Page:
From the Office and Backyard to the Road, Boat, or Plane–Backstories and
Side Stories While on Assignment. Updates on Personal Projects, Too.

Archive for the ‘People’ Category

T-Model Ford 2008 Clarksdale (PFEPhoto)

The music never seems to stop in Clarksdale, Mississippi. One morning there earlier this year, the first person we met on Delta Avenue was bluesman T-Model Ford, who was sitting in a folding chair eating eggs and toast from a foam tray, waiting for the Cat Head Delta Blues store to open.  He told us he’d been hired to play a sidewalk concert, and would sing and play guitar again at a festival later that day.  Right then though, it was just T-Model Ford, his wife, Stella, a couple of grandkids, and us. “When they find out I’m here, they gonna fill this place up,” the 80-something bluesman said. “Everybody wants to play with T-Model.”  And he was right.  As soon as he lifted his black Peavey guitar from the case (he calls it “Black Nanny”), a crowd started to fill from the just-empty streets, walking up and waiting for the music, which came slow, with devilish smiles, rasp and soul… like a mix of mud and fire.

I’ve written a story about our three nights in Mississippi to be published in early 2009.  While there, photographer Peter Frank Edwards and I also visited William Faulkner’s Rowan Oak and spent part of a pleasant morning with William Griffith, the curator there. I wanted to see more of the Mississippi places that have inspired so much writing and music.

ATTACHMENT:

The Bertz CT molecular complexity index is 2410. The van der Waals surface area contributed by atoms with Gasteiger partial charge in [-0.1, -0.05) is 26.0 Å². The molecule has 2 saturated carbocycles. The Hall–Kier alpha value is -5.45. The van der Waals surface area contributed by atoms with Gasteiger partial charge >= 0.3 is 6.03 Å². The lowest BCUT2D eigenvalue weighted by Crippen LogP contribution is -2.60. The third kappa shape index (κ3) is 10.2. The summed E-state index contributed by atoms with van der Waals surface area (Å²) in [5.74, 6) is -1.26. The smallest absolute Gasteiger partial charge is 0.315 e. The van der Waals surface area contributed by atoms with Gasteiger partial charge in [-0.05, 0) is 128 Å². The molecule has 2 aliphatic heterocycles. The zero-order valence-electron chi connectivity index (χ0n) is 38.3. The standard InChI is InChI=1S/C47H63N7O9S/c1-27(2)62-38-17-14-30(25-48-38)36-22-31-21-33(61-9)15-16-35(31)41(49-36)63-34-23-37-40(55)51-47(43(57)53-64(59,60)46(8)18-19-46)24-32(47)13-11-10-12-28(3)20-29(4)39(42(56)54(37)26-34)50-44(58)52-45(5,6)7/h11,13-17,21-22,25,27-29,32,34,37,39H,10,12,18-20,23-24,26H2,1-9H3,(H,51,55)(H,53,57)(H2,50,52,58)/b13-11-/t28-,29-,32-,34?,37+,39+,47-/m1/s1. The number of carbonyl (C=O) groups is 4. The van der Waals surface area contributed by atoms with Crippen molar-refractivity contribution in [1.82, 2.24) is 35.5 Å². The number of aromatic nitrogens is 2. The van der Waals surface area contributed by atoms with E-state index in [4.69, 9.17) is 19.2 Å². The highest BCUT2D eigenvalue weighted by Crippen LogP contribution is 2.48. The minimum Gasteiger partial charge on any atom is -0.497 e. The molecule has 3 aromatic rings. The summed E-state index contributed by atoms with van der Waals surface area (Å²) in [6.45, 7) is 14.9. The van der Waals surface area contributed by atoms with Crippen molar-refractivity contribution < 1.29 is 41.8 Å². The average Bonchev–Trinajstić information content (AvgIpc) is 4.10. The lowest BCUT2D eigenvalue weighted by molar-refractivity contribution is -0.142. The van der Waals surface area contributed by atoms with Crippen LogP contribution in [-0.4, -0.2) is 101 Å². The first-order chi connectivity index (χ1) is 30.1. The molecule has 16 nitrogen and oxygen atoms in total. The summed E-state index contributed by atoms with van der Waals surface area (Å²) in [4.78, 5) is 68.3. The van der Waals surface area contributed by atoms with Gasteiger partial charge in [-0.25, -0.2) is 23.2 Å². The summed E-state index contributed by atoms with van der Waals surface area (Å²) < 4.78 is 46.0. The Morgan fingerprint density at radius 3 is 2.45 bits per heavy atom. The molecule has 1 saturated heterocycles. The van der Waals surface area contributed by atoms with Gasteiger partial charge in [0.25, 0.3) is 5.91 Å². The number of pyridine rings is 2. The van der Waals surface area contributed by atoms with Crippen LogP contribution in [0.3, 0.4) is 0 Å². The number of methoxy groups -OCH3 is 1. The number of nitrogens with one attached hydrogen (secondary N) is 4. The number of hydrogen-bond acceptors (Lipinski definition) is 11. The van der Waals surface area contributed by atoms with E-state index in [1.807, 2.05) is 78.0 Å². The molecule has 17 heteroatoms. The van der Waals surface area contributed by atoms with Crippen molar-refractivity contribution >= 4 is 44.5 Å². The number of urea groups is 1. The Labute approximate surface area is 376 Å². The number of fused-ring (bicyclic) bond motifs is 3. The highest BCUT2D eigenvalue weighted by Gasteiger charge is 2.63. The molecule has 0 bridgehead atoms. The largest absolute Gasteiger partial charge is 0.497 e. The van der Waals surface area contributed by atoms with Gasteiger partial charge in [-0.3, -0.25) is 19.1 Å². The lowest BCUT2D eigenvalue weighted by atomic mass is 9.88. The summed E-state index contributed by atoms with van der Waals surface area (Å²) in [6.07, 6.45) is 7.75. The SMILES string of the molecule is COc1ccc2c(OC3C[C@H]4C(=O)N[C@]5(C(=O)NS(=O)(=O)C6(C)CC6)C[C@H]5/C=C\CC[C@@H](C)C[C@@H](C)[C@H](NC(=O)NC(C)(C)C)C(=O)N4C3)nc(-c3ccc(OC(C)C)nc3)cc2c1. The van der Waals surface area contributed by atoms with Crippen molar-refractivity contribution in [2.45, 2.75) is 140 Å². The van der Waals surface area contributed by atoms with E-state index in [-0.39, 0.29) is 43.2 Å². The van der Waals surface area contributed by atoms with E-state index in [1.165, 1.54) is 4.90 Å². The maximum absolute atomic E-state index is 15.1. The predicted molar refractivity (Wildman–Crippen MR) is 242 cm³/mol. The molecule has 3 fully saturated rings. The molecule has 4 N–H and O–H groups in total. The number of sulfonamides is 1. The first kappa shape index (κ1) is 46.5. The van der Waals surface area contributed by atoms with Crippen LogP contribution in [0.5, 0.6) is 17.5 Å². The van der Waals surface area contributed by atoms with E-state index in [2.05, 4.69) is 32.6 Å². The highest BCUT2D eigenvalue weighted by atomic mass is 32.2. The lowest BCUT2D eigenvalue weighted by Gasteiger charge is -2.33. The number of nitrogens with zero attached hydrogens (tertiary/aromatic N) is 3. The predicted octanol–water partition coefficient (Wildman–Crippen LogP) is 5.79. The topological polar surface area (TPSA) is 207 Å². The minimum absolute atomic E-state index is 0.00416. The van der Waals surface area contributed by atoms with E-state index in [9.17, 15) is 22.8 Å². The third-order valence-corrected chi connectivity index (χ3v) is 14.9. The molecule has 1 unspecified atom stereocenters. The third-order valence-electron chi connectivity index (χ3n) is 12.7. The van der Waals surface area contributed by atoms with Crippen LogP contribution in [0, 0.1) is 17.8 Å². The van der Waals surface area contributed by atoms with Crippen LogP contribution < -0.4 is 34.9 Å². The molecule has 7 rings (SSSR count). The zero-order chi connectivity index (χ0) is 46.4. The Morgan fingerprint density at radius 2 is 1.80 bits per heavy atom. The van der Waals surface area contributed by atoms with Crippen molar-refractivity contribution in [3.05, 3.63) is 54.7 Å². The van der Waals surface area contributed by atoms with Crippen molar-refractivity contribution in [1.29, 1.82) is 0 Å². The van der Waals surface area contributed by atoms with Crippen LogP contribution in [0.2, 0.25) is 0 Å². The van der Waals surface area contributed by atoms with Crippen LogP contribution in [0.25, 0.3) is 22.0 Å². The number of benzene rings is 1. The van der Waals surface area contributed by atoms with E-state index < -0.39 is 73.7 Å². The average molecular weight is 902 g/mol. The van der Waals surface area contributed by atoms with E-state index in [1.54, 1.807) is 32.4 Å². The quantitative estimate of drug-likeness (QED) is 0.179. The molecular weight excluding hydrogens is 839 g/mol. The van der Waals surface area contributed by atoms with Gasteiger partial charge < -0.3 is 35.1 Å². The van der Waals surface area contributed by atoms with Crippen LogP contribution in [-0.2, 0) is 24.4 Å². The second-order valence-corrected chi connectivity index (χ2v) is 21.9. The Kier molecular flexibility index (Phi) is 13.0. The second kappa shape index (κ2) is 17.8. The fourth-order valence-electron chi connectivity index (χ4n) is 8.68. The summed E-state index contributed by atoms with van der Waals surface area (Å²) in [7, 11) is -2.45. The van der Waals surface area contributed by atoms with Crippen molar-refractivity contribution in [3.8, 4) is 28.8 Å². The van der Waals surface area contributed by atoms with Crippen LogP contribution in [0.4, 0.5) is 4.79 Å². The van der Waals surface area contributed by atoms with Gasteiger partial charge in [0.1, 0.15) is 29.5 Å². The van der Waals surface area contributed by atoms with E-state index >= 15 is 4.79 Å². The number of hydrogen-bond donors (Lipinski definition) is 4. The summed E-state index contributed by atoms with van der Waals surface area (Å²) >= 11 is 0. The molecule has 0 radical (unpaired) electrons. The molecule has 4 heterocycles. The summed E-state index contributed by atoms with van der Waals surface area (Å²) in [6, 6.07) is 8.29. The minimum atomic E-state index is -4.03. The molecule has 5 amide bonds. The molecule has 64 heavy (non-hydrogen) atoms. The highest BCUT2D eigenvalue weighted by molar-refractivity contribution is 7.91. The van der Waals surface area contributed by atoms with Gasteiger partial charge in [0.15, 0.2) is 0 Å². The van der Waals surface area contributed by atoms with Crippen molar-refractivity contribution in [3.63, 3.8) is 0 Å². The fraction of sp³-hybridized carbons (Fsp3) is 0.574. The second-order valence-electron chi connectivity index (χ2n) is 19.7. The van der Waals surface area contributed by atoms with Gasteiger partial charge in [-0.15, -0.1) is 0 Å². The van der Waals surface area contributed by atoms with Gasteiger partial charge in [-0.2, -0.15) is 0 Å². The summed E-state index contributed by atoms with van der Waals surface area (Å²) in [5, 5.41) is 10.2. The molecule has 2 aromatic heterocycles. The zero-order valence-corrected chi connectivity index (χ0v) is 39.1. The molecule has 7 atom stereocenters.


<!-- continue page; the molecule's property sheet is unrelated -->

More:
Rowan Oak, bottletree 2008 (PFE)

Last week I was finishing final edits on the story when somehow, old T-Model turned up to play in a bar five miles from our house in South Carolina.  Of course we went to see.  This time he had a back-up band, and it all didn’t start until near midnight with amplifiers loud. The vibe was completely different, the crowd completely white. And in the dim and whiskey all I kept thinking was of other times, other places… the morning sun on a Mississippi sidewalk.

– Sandy Lang, December 2008

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Art, Craft, Literary, People, Travel



New G&G is out


In the new issue of Garden & Gun I’ve got a nice little piece on Aaron Wells, who builds cypress strip boats in Live Oak, Florida.  (You can read the complete story online at G&G.)  The images of Aaron in Florida and the issue’s cornbread cover shot were taken by Peter Frank Edwards.  He shot the cornbread in Birmingham, AL back in July. I went with him to assist, getting to spend an afternoon with Frank Stitt at Highlands, and eat some very good roasted chicken at Niki’s West.  We also hit Full Moon BBQ… I wrote about that sweet-tang barbecue on an earlier post.  Good stuff.


In this issue, Peter Frank also has a gorgeous 10-page spread about Virginia Hunt Week.  You can see the hounds online here.

– October 2008, Sandy Lang



Fishing the Inlet

oyster sign, An

We just spent a couple days and nights along the road just inside the creeks of Murrells Inlet, SC where no less than 30 seafood restaurants are set in with houses and a few other businesses like hair salons, boat yards and bait shops.  The air smells like pluff mud and salt, and at night, of hushpuppies frying.  For me, memories are locked into that scenery, that air.  I grew up a few miles up the coast, and on prom night we’d all go out for seafood first in Murrells Inlet, already wearing our tuxedos, gowns and corsages.  In college we’d drive down to the boat landing and sit on car hoods, watching the marsh and moonlight.  (Is that what we were doing?)